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Toward the beginning of the Saddam Hussein's second trial for genocide against the Kurdish people, three different coloured posters appeared on the streets of Suleimaniya. On one, the face of a frightened Saddam Hussein peered out behind jailhouse bars. The message on the poster asks, "What punishment would begin to fit the crimes he committed?" Another showed Saddam pointing a gun at a column of people, and bore the statement, "The forced exodus of the Kurdish people is a violation of human rights." A third read, "Humanity does not accept mass graves."
Kurds in the Kurdish Regional Government (KRG) area are intently watching Saddam's second trial. Seared in their memories are the atrocities he committed against their people. The Ba'ath Party forced Kurds from their homes in the oil-rich areas around Kirkuk and replaced them with Arab families beginning in the 1970s before Saddam came to power. But most of the "genocide," referred to as the "the Anfal campaigns," took place during 1988, when an estimated 160,000 Kurds were shot, gassed, relocated, or "disappeared."
Anfal survivors see this trial, in which 160 Anfal witnesses will give evidence, as a victory. They hope it will bring world wide attention to the magnitude of their suffering, but also serve as a warning to repressive regimes that the world will no longer tolerate the inhuman and unjust treatment of all peoples. And they expect this trial to be healing not only for the Anfal survivors, but for all the Kurdish people.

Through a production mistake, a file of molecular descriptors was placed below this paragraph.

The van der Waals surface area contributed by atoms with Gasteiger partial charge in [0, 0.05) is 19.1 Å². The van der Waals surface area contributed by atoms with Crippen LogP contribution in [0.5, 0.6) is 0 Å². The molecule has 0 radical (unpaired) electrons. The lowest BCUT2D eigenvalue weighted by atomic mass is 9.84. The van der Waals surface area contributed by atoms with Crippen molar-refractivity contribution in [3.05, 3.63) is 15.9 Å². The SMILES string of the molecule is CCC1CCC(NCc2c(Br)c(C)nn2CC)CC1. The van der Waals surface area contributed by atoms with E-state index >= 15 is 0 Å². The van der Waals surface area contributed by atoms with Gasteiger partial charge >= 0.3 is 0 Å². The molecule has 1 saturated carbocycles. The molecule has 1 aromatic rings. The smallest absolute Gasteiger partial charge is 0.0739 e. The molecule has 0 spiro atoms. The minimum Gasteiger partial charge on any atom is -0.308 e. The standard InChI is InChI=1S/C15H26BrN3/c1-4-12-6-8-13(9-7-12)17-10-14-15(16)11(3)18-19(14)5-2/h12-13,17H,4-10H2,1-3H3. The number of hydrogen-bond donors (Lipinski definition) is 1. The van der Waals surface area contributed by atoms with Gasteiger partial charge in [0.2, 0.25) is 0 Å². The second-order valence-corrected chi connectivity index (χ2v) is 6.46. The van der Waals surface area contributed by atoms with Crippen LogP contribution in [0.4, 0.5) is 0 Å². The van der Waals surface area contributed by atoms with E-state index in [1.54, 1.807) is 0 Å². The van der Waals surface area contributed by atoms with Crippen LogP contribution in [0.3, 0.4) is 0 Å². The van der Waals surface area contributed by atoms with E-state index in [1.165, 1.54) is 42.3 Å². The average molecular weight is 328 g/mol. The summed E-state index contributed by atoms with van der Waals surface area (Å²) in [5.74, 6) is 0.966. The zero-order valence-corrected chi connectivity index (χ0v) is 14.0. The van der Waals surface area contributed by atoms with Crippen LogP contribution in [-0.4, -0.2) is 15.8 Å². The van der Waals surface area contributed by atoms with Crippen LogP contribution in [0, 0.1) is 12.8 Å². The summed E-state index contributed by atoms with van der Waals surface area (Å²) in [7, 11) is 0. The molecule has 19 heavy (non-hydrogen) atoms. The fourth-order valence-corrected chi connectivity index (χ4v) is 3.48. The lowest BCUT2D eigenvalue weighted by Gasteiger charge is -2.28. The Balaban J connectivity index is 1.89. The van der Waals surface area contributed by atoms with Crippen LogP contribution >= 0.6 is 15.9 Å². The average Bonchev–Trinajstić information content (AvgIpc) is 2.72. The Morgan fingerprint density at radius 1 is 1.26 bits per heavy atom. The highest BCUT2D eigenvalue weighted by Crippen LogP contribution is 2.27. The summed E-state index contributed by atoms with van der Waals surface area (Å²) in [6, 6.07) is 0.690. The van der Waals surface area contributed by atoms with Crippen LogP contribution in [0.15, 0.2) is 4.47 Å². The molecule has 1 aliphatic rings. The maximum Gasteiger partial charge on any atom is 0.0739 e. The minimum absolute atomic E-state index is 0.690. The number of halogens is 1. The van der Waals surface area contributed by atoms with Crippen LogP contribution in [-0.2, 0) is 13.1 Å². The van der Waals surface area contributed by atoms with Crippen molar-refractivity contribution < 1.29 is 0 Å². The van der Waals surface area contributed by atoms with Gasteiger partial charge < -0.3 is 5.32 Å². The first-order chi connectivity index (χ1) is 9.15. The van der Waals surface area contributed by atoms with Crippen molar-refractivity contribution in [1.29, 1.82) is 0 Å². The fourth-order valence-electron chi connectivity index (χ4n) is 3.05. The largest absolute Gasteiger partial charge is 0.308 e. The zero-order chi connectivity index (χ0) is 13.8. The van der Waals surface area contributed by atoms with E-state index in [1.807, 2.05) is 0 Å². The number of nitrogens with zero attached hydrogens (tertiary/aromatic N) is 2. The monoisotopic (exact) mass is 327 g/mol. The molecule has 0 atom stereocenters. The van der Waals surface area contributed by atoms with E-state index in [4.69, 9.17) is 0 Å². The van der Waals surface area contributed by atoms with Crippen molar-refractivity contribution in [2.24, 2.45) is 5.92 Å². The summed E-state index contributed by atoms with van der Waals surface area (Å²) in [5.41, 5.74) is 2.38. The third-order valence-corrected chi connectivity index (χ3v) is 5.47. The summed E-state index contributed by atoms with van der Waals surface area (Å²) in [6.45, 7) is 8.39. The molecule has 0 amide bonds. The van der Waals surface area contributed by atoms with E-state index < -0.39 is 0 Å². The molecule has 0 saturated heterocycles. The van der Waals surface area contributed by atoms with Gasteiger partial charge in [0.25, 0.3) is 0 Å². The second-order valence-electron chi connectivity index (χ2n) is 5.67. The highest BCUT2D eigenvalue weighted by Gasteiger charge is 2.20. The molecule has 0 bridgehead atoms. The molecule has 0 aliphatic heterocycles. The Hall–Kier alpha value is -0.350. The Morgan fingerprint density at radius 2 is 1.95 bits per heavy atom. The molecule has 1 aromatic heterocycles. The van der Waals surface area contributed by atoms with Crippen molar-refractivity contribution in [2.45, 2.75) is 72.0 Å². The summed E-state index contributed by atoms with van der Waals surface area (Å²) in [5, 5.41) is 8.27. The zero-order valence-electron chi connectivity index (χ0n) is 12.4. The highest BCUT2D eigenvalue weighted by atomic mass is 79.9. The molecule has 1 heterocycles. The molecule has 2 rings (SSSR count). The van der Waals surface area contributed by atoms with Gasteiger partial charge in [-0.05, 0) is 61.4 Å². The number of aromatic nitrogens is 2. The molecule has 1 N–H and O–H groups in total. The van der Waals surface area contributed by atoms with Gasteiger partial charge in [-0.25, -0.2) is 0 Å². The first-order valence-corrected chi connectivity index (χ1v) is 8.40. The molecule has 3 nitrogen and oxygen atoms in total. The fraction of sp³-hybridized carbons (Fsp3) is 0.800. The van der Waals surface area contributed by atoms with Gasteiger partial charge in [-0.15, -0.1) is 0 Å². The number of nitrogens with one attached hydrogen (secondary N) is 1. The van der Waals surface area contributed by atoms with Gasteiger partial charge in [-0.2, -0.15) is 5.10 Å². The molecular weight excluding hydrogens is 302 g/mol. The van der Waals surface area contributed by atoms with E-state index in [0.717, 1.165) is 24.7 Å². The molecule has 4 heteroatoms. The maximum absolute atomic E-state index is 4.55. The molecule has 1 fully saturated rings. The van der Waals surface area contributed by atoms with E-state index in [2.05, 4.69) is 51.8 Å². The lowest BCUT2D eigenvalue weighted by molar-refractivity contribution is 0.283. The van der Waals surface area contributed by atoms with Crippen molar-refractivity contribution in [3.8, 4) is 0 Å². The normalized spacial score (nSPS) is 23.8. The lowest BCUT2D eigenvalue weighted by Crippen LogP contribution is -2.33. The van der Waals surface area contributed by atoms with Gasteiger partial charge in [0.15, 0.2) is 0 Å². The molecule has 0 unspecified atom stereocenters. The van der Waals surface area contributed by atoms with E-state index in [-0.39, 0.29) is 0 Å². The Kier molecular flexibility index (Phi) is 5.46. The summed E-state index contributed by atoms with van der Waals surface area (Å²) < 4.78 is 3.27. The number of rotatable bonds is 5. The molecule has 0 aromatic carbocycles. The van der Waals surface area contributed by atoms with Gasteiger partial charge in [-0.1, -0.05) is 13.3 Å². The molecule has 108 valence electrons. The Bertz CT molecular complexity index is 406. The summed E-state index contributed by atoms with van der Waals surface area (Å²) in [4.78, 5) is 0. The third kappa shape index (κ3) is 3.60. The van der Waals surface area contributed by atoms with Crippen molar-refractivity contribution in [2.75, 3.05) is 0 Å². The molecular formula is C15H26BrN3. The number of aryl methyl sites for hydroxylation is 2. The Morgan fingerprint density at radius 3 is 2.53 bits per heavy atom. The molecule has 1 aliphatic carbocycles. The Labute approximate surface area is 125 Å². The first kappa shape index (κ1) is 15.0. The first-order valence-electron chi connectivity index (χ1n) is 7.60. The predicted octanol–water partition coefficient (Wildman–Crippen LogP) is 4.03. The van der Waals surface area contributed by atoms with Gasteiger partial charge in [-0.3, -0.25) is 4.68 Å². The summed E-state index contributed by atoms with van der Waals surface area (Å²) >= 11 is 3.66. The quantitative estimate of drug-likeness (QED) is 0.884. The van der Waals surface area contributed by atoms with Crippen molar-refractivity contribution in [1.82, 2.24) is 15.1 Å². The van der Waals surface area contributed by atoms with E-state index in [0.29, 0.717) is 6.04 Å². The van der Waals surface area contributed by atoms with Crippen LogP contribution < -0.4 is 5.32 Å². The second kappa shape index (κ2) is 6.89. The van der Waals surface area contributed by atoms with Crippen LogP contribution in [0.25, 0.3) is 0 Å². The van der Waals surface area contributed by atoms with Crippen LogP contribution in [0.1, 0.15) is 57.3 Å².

With the trial have surfaced other controversies. The Kurdish people insist that the trial be handled by non-Arabs. Kurdish officials say they will file suits against foreign countries or individuals who had assisted the Ba'athists in killing or abusing Kurds. The Kurdish people have also called for the arrest of Kurds who had collaborated with the Iraqi Army to carry out the Anfal campaign. And survivors have said that many of these collaborators are currently holding positions in the KRG.
What does this mean? How far does this indictment of international collaborators with the Anfal go? Does this mean sanctioning countries such as the United States, which sold Saddam the chemicals used in Halubja and other Kurdish areas? Does it mean deposing officials in the KRG?
What is clear to me during my time in the Kurdish region, is that the wounds are widespread, raw and deep. Seeing Saddam in a fearful state and facing punishment seems to be satisfying and healing to Kurds. I wonder, however, if it will really give them the depth of healing they long for.
Christian Peacemaker Teams is an initiative of the historic peace churches (Mennonites, Church of the Brethren, and Quakers) with support and membership from a range of Catholic and Protestant denominations. Supporting violence-reduction efforts around the world is its mandate.